The name Agua Blanca means "white water" and refers to the choppy white horse’s on the sea caused by often blowing winds. There is a good length of fine sand which runs in an east-north-east direction.
Named after the mythical lost city, this ancient rock quarry's location is a bit of an island secret. If you ask the right people, nicely, someone will point you on your way to discovering the incredible "swimming pool" formed where stone was hewed out of the cliff.
A famed hippie hangout, this tiny crescent on the north coast still attracts loads of nostalgic long-hairs and hip youngsters to its sunset drumming parties.
Another San An bay favourite, Cala Bassa is a nightmare to get to by road but there are ferries from San An, meaning an effortless arrival even if your budget doesn't stretch to a yacht.
A sandy expanse on the northeast side of the island, Cala Boix has one thing you don't often find in Ibiza - waves. It's not exactly Hawaii style but you can break up your sun sessions with a bit of body surfing.
A beautiful little nook just next to Cala D'Hort on the west end of the island. Its sheltered aspect makes it a great swimming hole and there is an excellent chiringuito on hand.
A firm favourite with the locals, Cala Conta is the westernmost point of the island, meaning exceptionally clear waters for swimming and gorgeous sunset views.
This small beach southwest beach is essential for one thing: its uninterrupted view of Es Vedra. The mystical islet seems close enough to touch and sunset here is spectacular.
So sophisticated it eschews sand in favour of stylish pebbles (so minimal!) the south coast's Cala Jondal is home to some seriously swish bars, including Blue Marlin, and offers excellent swimming once you've braved the rocky shore.
Skip the heathen hordes at Es Canar and head for this nearby beach on the northeast side of Ibiza.
A favourite barbeque spot with locals, it also offers great swimming and a few nice bars.
A vast swathe of white sand means plenty of room here to spread out your towel, even in summer. The swimming is average but easy accessibility from Ibiza Town (there are regular buses) and Sol Den Serra restaurant make up for it.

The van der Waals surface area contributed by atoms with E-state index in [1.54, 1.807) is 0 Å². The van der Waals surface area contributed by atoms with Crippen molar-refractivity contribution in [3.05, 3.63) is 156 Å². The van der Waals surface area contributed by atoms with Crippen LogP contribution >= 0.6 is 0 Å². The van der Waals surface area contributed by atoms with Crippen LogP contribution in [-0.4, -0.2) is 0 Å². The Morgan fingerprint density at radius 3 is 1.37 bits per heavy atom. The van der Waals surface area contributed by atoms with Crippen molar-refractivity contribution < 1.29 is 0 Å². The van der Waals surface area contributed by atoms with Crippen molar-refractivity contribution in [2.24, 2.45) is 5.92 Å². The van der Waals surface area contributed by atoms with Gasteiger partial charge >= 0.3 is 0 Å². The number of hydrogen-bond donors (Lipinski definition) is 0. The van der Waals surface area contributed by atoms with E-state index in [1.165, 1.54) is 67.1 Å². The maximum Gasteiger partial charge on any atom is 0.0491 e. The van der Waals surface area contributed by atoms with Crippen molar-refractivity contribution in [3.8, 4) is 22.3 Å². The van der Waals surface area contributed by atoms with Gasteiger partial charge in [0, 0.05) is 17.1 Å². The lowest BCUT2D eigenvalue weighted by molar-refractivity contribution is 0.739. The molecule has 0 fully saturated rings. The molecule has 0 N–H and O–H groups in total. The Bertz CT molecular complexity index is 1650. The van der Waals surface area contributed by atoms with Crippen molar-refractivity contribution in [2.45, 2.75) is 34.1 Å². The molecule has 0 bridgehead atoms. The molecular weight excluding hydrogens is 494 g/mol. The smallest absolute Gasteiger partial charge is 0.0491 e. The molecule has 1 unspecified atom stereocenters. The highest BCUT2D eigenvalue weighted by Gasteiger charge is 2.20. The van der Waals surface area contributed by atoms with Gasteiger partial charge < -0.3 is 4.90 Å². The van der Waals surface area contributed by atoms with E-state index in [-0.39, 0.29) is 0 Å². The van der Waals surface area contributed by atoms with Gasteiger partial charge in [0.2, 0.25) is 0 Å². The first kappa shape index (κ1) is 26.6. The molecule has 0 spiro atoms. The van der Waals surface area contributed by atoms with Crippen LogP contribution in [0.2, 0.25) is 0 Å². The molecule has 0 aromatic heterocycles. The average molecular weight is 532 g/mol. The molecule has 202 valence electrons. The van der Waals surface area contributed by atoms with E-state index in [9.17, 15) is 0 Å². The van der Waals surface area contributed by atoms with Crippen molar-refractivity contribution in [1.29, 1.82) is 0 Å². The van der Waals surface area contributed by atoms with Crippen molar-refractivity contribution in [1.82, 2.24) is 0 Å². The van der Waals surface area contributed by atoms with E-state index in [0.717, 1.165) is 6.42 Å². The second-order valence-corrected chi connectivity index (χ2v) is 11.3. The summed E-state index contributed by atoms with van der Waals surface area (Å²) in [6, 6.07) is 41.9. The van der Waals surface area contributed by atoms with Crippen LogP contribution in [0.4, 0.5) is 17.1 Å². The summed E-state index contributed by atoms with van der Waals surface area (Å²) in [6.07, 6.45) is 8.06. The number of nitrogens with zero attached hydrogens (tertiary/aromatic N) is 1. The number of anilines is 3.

On the same stretch of coast as Cala Tarida but a world away from the bustling resort vibe of its neighbour, Cala Moli is small, peaceful sandy beach at the bottom of a one-lane road. An ideal hideaway.
Like many of Ibiza's best beaches this beautiful, sheltered cove at the end of San An bay is easier to approach from the sea, at least it'll save parking headaches. Buzzing restaurants and a friendly vibe make it a great place to spend the day.
A generously sized sand beach on the northeast tip of the island, Cala San Vicente is well-served with ferries, restaurants and all those other little amenities which mean an enjoyable day and no stress about tricky roads or what to do if you forget to bring snacks.
Banana boat heaven! This big, family-oriented beach on the northwest side of the island is a bus ride from town and offers lots of water-sports for activity-loving beach bums.
One of the nicest, and most accessible beaches in the west of the island, Cala Vadella offers loads of white sand, a pleasantly shallow sea and - if you're feeling energetic - cooling walks along the pine-clad hills on either side.
A more intimate alternative to Portinatx, Xarraca has a rocky coastline but beautifully clear waters for swimming.
There is a very good fish restaurant open during the summer and nature-lovers come to wallow in the nearby mudbaths reputed to have skin-soothing properties.
Stretching between Playa d'en Bossa to the north and Salinas to the south, Es Cavallet is a favourite hangout with the gay crowd who enjoy its relaxed, clothing-optional ambiance and great food at its famous chiringuito.
Famous for its beautiful people and classy bars Salinas has long been a must-see beach. When the white sands get too packed walk up past Sa Trinxa and discover the strangely lunar coastline.
Playa d'en Bossa gets a bad rap for being overly "touristy" but Ibiza's biggest beach is still one of its loveliest. Walk right to the southern end of the beach and discover hidden coves and an ancient pirate watchtower.
A petite neighbour to Cala Boix, Es Figueral has a touch of a resort feel about it, but makes up for it with a relatively quiet location, a couple of funky bars and a fun-but-cheesy mini-golf course.
The northernmost tip of the island, Portinatx is a perinneally popular spot. Chose between the main, sandy beach or a hard-to-reach nook in the rocks that offers sheltered swimming and snorkeling
At the end of San An bay, safely past the tourist hordes. There is no beach as such, but it's an off-the-beaten track retreat for sunset and the rocky cliffs are a magnet for daring divers
A surprisingly tranquil hang out just outside of Ibiza Town, Talamanca has a tiny boardwalk with lots of laidback restaurants and a handful of beach bars where the yacht crowd comes to unwind.